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Promise-Based Validation


The concept of "Promises" has changed the way we write asynchronous JavaScript. Over the past year, many frameworks have incorporated some form of the Promise pattern to make asynchronous code easier to write, read and maintain. For example, jQuery added $.Deferred(), and NodeJS has the Q and jspromise modules that work on both client and server. Client-side MVC frameworks, such as EmberJS and AngularJS, also implement their own versions of Promises.

But it doesn't have to stop there: we can rethink older solutions and apply Promises to them. In this article, we'll do just that: validate a form using the Promise pattern to expose a super simple API.

What is a Promise?

Promises notify the result of an operation.

Simply put, Promises notify the result of an operation. The result can be a success or a failure, and the operation, itself, can be anything that abides by a simple contract. I chose to use the word contract because you can design this contract in several different ways. Thankfully, the development community reached a consensus and created a specification called Promises/A+.

Only the operation truly knows when it has completed; as such, it is responsibile for notifying its result using the Promises/A+ contract. In other words, it promises to tell you the final result on completion.

The operation returns a promise object, and you can attach your callbacks to it by using the done() or fail() methods. The operation can notify its outcome by calling promise.resolve() or promise.reject(), respectively. This is depicted in the following figure:

Figure for Promises

Using Promises for Form Validation

Let me paint a plausible scenario.

We can rethink older solutions and apply Promises to them.

Client-side form validation always begins with the simplest of intentions. You may have a sign-up form with Name and Email fields, and you need to ensure that the user provides valid input for both fields. That seems fairly straightforward, and you start implementing your solution.

You are then told that email addresses must be unique, and you decide to validate the email address on the server. So, the user clicks the submit button, the server checks the email's uniqueness and the page refreshes to display any errors. That seems like the right approach, right? Nope. Your client wants a slick user experience; visitors should see any error messages without refreshing the page.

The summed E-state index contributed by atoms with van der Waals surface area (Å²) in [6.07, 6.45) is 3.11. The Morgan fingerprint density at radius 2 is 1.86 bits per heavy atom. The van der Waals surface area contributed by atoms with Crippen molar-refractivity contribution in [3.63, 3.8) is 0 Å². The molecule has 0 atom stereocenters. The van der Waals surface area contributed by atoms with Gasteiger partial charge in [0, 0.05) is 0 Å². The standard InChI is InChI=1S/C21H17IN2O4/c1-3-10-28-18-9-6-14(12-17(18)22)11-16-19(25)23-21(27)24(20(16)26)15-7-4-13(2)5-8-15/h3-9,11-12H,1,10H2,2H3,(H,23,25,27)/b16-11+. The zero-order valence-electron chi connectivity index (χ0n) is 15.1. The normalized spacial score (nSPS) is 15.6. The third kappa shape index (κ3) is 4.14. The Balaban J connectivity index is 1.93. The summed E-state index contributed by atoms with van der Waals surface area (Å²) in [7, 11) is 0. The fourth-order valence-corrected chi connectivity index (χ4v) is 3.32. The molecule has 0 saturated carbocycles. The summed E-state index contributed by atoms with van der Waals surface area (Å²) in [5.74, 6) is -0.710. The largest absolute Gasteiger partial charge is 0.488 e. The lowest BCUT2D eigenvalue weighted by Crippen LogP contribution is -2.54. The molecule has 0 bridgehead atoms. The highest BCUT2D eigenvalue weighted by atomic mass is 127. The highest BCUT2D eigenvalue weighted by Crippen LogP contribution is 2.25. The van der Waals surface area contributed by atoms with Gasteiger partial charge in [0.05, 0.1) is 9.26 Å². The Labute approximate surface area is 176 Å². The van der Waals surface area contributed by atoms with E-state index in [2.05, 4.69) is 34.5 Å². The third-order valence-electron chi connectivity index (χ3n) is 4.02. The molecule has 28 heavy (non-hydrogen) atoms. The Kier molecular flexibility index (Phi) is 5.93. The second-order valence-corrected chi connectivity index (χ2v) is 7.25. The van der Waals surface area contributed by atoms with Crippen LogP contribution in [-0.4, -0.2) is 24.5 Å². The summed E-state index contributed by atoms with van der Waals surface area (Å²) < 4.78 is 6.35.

Your form has the Name field that doesn't require any server-side support, but then you have the Email field that requires you to make a request to the server. Server requests means $.ajax() calls, so you will have to perform email validation in your callback function. If your form has multiple fields that require server-side support, your code will be a nested mess of $.ajax() calls in callbacks. Callbacks inside callbacks: "Welcome to callback hell! We hope you have a miserable stay!".

So, how do we handle callback hell?

The Solution I Promised

Take a step back and think about this problem. We have a set of operations that can either succeed or fail. Either of these results can be captured as a Promise, and the operations can be anything from simple client-side checks to complex server-side validations. Promises also give you the added benefit of consistency, as well as letting you avoid conditionally checking on the type of validation. Lets see how we can do this.

As I noted earlier, there are several promise implementations in the wild, but I will focus on jQuery's $.Deferred() Promise implementation.

We will build a simple validation framework where every check immediately returns either a result or a Promise. As a user of this framework, you only have to remember one thing: "it always returns a Promise". Lets get started.

Validator Framework using Promises

I think it's easier to appreciate the simplicity of Promises from the consumer's point of view. Lets say I have a form with three fields: Name, Email and Address:

I will first configure the validation criteria with the following object. This also serves as our framework's API:

The keys of this config object are jQuery selectors; their values are objects with the following two properties:

  • checks: a string or array of validations.
  • field: the human-readable field name, which will be used for reporting errors for that field

We can call our validator, exposed as the global variable V, like this: